You also have a female journalist, at a time when women were hard pressed to forge their way in the world outside of marriage. Kudos for doing that, and, same question as above.
I really like showing the diversity of the time period, something that Doyle left out (there are no Black people, for instance, in his narratives, and any other person of color is treated as exotic and usually part of the criminal activity at the heart of the mystery). The women’s suffrage movement hadn’t quite begun yet, but the roots were certainly there. Ellsie Moira Littleton was modeled on a real female reporter of the time and for the same paper. She reflects the “Modern Woman” movement, women who weren’t satisfied to be housewives and wanted more out of life. Of course, her interest stemmed from necessity as her father left little behind for her upkeep. So she chose a road less traveled by women of the period but was still trod by a few others. She begins as an antagonist and eventually becomes a partner and love interest. I like writing that too, enemies becoming friends, because a mustache twirling villain isn’t exactly realistic.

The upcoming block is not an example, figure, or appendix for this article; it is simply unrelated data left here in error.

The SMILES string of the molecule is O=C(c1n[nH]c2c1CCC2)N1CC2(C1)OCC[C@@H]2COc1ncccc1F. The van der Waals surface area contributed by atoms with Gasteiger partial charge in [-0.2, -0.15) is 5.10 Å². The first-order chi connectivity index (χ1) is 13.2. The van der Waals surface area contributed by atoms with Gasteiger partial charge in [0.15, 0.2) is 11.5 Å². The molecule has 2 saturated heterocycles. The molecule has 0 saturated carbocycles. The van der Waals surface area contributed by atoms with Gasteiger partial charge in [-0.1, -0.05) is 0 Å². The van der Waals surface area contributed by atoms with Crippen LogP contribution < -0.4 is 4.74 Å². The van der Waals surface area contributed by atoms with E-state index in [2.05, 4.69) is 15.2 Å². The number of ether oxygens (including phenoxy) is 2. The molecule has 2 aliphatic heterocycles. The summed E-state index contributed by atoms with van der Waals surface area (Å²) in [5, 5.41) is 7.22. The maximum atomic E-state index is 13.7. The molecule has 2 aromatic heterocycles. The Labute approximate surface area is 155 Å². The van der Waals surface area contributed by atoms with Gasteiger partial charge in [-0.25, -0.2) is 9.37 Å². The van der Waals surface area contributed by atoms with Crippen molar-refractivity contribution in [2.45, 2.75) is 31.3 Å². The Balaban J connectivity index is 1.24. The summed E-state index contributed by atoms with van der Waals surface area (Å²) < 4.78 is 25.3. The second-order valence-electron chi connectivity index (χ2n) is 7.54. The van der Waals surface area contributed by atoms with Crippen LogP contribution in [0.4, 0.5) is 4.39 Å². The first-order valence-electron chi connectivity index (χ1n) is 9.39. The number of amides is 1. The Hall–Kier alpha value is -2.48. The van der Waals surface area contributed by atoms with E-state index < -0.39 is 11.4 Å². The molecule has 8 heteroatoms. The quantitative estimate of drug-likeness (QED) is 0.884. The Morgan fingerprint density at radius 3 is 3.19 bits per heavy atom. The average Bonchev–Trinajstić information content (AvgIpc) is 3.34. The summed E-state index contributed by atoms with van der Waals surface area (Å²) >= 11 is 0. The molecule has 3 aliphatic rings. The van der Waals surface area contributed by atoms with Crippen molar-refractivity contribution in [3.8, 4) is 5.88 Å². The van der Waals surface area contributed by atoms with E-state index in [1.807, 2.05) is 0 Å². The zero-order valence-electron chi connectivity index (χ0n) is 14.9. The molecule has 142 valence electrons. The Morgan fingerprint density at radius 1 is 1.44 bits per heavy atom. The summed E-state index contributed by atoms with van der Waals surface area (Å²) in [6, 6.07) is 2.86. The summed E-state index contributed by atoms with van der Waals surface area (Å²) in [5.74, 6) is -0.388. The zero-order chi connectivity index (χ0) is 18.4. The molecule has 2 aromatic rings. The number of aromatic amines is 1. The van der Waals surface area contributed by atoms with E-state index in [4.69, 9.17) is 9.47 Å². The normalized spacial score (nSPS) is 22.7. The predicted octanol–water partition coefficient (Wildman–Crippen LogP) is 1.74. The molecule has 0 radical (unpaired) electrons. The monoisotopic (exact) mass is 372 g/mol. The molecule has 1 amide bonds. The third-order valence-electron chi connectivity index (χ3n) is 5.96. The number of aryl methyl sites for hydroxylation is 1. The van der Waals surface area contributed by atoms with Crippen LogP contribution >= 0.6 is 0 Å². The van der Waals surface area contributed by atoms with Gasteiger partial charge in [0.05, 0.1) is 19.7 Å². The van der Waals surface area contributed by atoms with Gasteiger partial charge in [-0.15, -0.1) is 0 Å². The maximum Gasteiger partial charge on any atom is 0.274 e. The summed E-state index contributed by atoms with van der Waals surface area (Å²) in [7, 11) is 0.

Sir Conan Doyle was famously involved with mediums and seances. Did knowing that figure into your plot at all?
Absolutely. Victorian penny dreadfuls were chock full of vampires, ghosts, and the like. And even Doyle used the paranormal to entice readers; The Hound of the Baskervilles, The Sussex Vampire, The Creeping Man…and then he turns around and has Holmes debunk it all with logic and science. Which was an interesting thing for Doyle to do because he was a staunch spiritualist. And fairy fancier. So it’s to his credit in his writing skills that he refused to let his detective be dragged into it.
And last, but certainly not least, who is your favorite on-screen Sherlock and/or Watson?